China’s Electric Car Ambitions


China, the world’s largest car market, is also leading the charge in the electric vehicle business. But with little or no fanfare, China also wants to dominate the critical ecosystem for battery-electric vehicles and hybrids. In fact, the nation is already the world’s largest producer of batteries for electric vehicles. And it also controls a sizable part of the supply chain, such as the... » read more

Cobalt Shortages Ahead


Rapid growth of electric vehicles is creating an enormous demand for cobalt, causing tight supply, high prices and supply chain issues for this critical material. Cobalt is a ferromagnetic metal and one of the key materials used in lithium-ion batteries for cell phones, notebook PCs, battery-electric cars and hybrids. It also is used in alloys and semiconductors. And while the IC industry co... » read more

Next-Gen Memory Ramping Up


The next-generation memory market is heating up as vendors ramp a number of new technologies, but there are some challenges in bringing these products into the mainstream. For years, the industry has been working on a variety of memory technologies, including carbon nanotube RAM, FRAM, MRAM, phase-change memory and ReRAM. Some are shipping, while others are in R&D. Each memory type is di... » read more

Manufacturing Bits: July 10


Ruthenium interconnects Imec has developed a process to enable ruthenium (Ru) interconnects in chips at 5nm and beyond. Ru is one of several candidates to replace traditional copper as the interconnect material in chips. The interconnects, which reside on the top of the transistor, consist of tiny copper wiring schemes that transfer electrical signals from one transistor to another. The int... » read more

What’s On Display


Displays provide the window between consumers and the information universe. There is no place like CES, held recently in Las Vegas, to see the most exciting new and future displays. Beyond traditional technologies like television, displays also featured prominently in many of the big trends at the show: AI (Artificial Intelligence), automotive, virtual reality, IoT (Internet of Things) and conn... » read more

A New Memory Contender?


Momentum is building for a new class of ferroelectric memories that could alter the next-generation memory landscape. Generally, ferroelectrics are associated with a memory type called ferroelectric RAMs (FRAMs). Rolled out by several vendors in the late 1990s, FRAMs are low-power, nonvolatile devices, but they are also limited to niche applications and unable to scale beyond 130nm. While... » read more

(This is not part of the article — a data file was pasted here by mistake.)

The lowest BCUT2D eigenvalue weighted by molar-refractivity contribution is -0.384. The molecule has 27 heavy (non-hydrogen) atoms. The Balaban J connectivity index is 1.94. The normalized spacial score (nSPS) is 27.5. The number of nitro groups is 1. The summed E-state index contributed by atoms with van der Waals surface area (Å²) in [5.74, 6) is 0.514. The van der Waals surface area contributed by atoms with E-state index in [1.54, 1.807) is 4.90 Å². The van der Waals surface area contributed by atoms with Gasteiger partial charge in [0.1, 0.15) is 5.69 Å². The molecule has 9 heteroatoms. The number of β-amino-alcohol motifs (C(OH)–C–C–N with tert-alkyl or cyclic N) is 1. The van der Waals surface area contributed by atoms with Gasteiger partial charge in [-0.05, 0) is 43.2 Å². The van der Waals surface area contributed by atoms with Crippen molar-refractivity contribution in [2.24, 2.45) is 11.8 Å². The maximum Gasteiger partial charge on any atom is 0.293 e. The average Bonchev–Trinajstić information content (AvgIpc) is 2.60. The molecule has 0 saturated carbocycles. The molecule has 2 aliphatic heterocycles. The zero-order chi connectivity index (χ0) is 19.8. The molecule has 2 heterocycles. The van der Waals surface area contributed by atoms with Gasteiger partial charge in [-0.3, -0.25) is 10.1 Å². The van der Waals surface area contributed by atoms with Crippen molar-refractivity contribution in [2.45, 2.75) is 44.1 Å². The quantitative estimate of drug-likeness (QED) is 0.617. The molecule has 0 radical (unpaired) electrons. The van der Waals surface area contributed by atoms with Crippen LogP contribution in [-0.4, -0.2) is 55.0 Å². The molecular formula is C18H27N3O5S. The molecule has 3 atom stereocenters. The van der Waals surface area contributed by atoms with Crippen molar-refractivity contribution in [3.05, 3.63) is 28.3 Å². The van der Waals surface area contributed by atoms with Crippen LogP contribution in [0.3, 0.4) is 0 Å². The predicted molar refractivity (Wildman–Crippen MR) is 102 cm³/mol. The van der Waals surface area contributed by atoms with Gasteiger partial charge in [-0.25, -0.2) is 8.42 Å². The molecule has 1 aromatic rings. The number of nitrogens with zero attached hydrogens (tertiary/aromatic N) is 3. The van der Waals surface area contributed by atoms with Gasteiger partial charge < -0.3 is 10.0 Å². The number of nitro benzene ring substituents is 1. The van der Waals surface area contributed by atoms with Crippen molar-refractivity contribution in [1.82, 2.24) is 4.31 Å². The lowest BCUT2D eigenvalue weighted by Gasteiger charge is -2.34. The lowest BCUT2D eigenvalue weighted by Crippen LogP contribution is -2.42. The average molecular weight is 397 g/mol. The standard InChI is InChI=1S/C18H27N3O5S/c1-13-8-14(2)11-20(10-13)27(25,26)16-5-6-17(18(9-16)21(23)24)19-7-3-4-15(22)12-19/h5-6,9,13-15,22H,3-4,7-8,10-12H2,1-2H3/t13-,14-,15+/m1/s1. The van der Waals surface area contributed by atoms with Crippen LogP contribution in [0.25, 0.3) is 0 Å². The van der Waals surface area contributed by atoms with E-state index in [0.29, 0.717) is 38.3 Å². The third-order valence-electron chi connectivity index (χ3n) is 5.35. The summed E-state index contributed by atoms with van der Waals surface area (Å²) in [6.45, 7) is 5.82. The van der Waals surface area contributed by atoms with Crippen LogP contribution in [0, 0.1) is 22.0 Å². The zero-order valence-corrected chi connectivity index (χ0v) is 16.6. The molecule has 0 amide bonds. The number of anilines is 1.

The Week In Review: Design


Altium released the latest version of its PCB design suite. Improvements include a new interface and an upgrade to 64-bit architecture combined with multi-threaded task optimizations. Other additions include a new BoM rule checker and length tuning and pin-swapping in the user-guided routing engine. Creonic announced a new line of IP for 5G forward error correction. The product line covers t... » read more

What Happened To ReRAM?


Resistive RAM (ReRAM), one of a handful of next-generation memories under development, is finally gaining traction after years of setbacks. Fujitsu and Panasonic are jointly ramping up a second-generation ReRAM device. In addition, Crossbar is sampling a 40nm ReRAM technology, which is being made on a foundry basis by China’s SMIC. And not to be outdone, TSMC and UMC recently put ReRAM on ... » read more

What’s Next For NOR Flash?


The flash memory market is the tale two of cities. Today, NAND and NOR are the two main flash memory types. Over the years, the NAND flash market has exploded. Targeted for data storage, NAND flash has moved into flash cards, solid-state storage drives (SSDs) and other products. The excitement for NAND continues to mount, as the technology is moving from planar to a 3D structure. In fact, 3D... » read more

The Week In Review: Manufacturing


Chipmakers Intel has announced plans to invest more than $7 billion to complete its previously-announced fab in Chandler, Ariz. The fab was announced several years ago, but Intel delayed the plant in 2014. Now, the plant, dubbed Fab 42, is moving forward again. Targeted for 7nm technology, Fab 42 will be completed in 3 to 4 years and will create approximately 3,000 jobs. The announcement was m... » read more

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